Published by: Roc
Diana Pharoah Francis throws us right into the action - and into the attitude of Lucy Trenton - right at the start:
I'd enjoyed Ms. Francis' last trilogy (which started off with Path of Fate) and although I finished all three books, I felt a little let down by the time I finished the third book.
There were some days that deserved to be be drowned at birth and everyone sent back to bed with a hot brandy, a box of chocolates and a warm, energetic companion. Today was without question one of those days.
The cutter lurched over the chop, shimmying from side-to-side in a stomach-twisting quadrille. Rain pebbled the deck and sails, sounding like hail. Water sheeted across the bow in drenching wings and swirled around Lucy's feet, too great a flood for the scuttles to handle. Her socks were soaked and she could hardly feel her toes. She ought to have had her boots majicked against the weather like her cloak. But it was a bit more majick than she could take. Cold eeled deep inside Lucy. Her insides quaked with the penetrating chill and her muscles clenched against it. She tightened her arms around her stomach, wishing she'd eaten a better breakfast and thinking longingly of her forgotten flask of tea. A few minutes later she heard a shouted "heave to!" Sailers scrambled up the shrouds to reef the handful of bellied sails. The men at the poles dug sharply into the churning water as the cutter heeled to starboard. - pg 1, The Cipher
The Cipher is the first of her latest trilogy. It didn't have quite the same affect on me as did Path of Fate (I cried reading some sections of that book, seriously), it's a good read.
Lucy Trenton is a member of one of the founding families of Crosspointe, a maritime town. She's also a cargo inspector, so she's out and about ships and warehouses, even in horrid weather.
One of Lucy's problems is that she can sense magick; it overwhelms her to the point where she'll do things as if she's in a trance. The magick she senses at the beginning of this book leads her to a warehouse, and although she tries to stop herself from looking for the source of that magick, her willpower is too weak: A cipher - magically-cursed objects created centuries before by a magician named Errol Cipher - attaches itself to her arm. The weird thing is, Lucy can see this thing, but others cannot.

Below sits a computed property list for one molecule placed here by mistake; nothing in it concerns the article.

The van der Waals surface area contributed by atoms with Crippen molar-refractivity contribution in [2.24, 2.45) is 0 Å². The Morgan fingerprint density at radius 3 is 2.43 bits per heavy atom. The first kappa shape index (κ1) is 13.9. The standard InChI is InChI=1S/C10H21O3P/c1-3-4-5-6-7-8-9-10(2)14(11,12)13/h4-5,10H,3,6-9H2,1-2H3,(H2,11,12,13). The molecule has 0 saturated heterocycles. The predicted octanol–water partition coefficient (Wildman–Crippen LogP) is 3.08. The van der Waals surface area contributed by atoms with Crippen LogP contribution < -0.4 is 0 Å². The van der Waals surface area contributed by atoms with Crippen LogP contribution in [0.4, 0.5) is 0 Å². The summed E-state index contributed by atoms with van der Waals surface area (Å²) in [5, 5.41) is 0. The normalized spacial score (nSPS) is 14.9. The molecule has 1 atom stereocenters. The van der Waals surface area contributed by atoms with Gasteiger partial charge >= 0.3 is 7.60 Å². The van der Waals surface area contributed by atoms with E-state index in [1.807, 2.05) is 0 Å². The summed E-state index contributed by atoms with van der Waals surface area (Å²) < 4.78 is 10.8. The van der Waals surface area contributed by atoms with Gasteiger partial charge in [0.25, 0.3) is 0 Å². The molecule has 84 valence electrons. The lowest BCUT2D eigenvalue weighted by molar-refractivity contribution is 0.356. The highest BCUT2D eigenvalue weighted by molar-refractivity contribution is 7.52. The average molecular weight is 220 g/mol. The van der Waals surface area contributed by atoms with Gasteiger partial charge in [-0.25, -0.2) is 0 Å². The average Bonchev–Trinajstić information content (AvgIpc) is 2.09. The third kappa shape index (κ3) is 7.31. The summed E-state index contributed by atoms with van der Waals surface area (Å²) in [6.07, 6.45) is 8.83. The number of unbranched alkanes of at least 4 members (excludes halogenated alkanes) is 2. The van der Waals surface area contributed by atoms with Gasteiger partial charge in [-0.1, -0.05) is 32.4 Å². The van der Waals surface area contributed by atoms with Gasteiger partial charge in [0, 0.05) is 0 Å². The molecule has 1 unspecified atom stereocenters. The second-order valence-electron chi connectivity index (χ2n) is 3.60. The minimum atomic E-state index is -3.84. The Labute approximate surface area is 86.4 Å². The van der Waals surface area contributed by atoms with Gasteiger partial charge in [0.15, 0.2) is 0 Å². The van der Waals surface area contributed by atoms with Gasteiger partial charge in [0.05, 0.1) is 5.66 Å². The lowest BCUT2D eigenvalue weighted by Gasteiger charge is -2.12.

And, oh, the nasty magick this damned cipher can do!
She hasn't helped matters by actually collecting these things; let's just say law enforcement isn't too keen to have people collecting these things. Considering that this can be used against her by those who hate the royal family, Lucy has kept this quiet, a secret, for many years.
Until someone starts blackmailing her. This eventually sends events spiralling out of control, started by her friend and (sometime) lover, Marten. Having to deal with bad weather was one thing, but Lucy now has to contend with sylveth (enchanted "stuff" that can turn humans and animals into grotesque, murderous forms) on a huge scale by being sent to The Brambles...
But you'll have to read the book to figure out just exactly what The Brambles is.
My Take On the Book
I loved the heroine of this book, because she's strong but has flaws. Also, she's not a rail-thin MC, as a lot of MCs tend to be. She had her moments where I wanted to smack her silly and say, "Are you nuts?" But, let's face it - we all do stupid things, sometimes one after the other - so I didn't have a problem with Lucy being that way from time to time. (You've had one of those days, haven't you, where everything you say and do is stupid/inane? I know I've had plenty.)
She also gets burned up a lot, which might make her wimpy and whiny to some. But after all my trials and tribulations of the past few months, I had a lot of sympathy for Lucy, because there were plenty of times when I cried or felt like crying, and it wasn't because of any physical pain. (Lucy also has some mental anguish, because of what the blackmailer does to a good portion of her family - all going back to her obsession with ciphers.)
There's one part near the end wherein Lucy (and Marten, to an extent) are given something magickal, something I won't describe here. I fully expected Lucy and Marten to struggle more as, let's say, the evil surrounded them. But this thing they're given...I don't know...it just seemed too easy. No, there's no, "it came from out of nowhere" moment; nothing like that. It's hard to put a finger on it, but that part just felt off to me.
Rating? Who's Got the Rating?
There were a couple of slow stretches here and there, but nothing that dragged on endlessly (or anything that had me pissed off). That, combined with the uneasiness mentioned above, lead me to give this a B. A good solid B, missing an A ::by that much::.
Good enough, in fact, for me to look forward to the second book, The Black Ship.